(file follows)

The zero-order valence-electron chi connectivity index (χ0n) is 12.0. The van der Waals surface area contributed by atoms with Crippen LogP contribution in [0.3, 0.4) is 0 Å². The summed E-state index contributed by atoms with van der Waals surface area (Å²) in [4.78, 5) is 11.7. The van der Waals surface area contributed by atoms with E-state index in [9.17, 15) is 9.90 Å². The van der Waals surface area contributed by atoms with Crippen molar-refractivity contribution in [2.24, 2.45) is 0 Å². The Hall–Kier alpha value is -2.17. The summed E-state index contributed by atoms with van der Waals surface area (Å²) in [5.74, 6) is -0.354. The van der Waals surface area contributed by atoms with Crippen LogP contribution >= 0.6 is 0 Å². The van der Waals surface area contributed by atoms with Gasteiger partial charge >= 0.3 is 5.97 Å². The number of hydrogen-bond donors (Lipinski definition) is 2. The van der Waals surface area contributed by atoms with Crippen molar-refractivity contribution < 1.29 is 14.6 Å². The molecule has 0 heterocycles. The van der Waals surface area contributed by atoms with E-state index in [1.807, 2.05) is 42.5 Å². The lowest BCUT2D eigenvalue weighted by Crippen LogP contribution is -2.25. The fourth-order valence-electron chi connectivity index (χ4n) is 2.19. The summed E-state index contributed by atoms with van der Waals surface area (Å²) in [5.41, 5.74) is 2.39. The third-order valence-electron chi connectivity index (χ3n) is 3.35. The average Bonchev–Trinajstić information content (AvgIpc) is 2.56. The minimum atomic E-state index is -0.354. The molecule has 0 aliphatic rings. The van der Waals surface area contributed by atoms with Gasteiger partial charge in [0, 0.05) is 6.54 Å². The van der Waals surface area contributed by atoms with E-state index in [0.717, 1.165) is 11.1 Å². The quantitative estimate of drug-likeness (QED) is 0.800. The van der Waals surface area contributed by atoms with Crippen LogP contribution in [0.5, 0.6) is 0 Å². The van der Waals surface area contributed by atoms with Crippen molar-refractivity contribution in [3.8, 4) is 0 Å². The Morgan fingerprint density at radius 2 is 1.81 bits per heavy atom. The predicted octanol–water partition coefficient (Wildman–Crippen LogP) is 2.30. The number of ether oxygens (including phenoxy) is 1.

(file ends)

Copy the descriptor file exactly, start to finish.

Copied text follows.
The zero-order valence-electron chi connectivity index (χ0n) is 12.0. The van der Waals surface area contributed by atoms with Crippen LogP contribution in [0.3, 0.4) is 0 Å². The summed E-state index contributed by atoms with van der Waals surface area (Å²) in [4.78, 5) is 11.7. The van der Waals surface area contributed by atoms with E-state index in [9.17, 15) is 9.90 Å². The van der Waals surface area contributed by atoms with Crippen molar-refractivity contribution in [2.24, 2.45) is 0 Å². The Hall–Kier alpha value is -2.17. The summed E-state index contributed by atoms with van der Waals surface area (Å²) in [5.74, 6) is -0.354. The van der Waals surface area contributed by atoms with Crippen LogP contribution >= 0.6 is 0 Å². The van der Waals surface area contributed by atoms with Gasteiger partial charge >= 0.3 is 5.97 Å². The number of hydrogen-bond donors (Lipinski definition) is 2. The van der Waals surface area contributed by atoms with Crippen molar-refractivity contribution < 1.29 is 14.6 Å². The molecule has 0 heterocycles. The van der Waals surface area contributed by atoms with E-state index in [1.807, 2.05) is 42.5 Å². The lowest BCUT2D eigenvalue weighted by Crippen LogP contribution is -2.25. The fourth-order valence-electron chi connectivity index (χ4n) is 2.19. The summed E-state index contributed by atoms with van der Waals surface area (Å²) in [5.41, 5.74) is 2.39. The third-order valence-electron chi connectivity index (χ3n) is 3.35. The average Bonchev–Trinajstić information content (AvgIpc) is 2.56. The minimum atomic E-state index is -0.354. The molecule has 0 aliphatic rings. The van der Waals surface area contributed by atoms with Gasteiger partial charge in [0, 0.05) is 6.54 Å². The van der Waals surface area contributed by atoms with E-state index in [0.717, 1.165) is 11.1 Å². The quantitative estimate of drug-likeness (QED) is 0.800. The van der Waals surface area contributed by atoms with Crippen LogP contribution in [0.5, 0.6) is 0 Å². The van der Waals surface area contributed by atoms with Crippen molar-refractivity contribution in [3.8, 4) is 0 Å². The Morgan fingerprint density at radius 2 is 1.81 bits per heavy atom. The predicted octanol–water partition coefficient (Wildman–Crippen LogP) is 2.30. The number of ether oxygens (including phenoxy) is 1.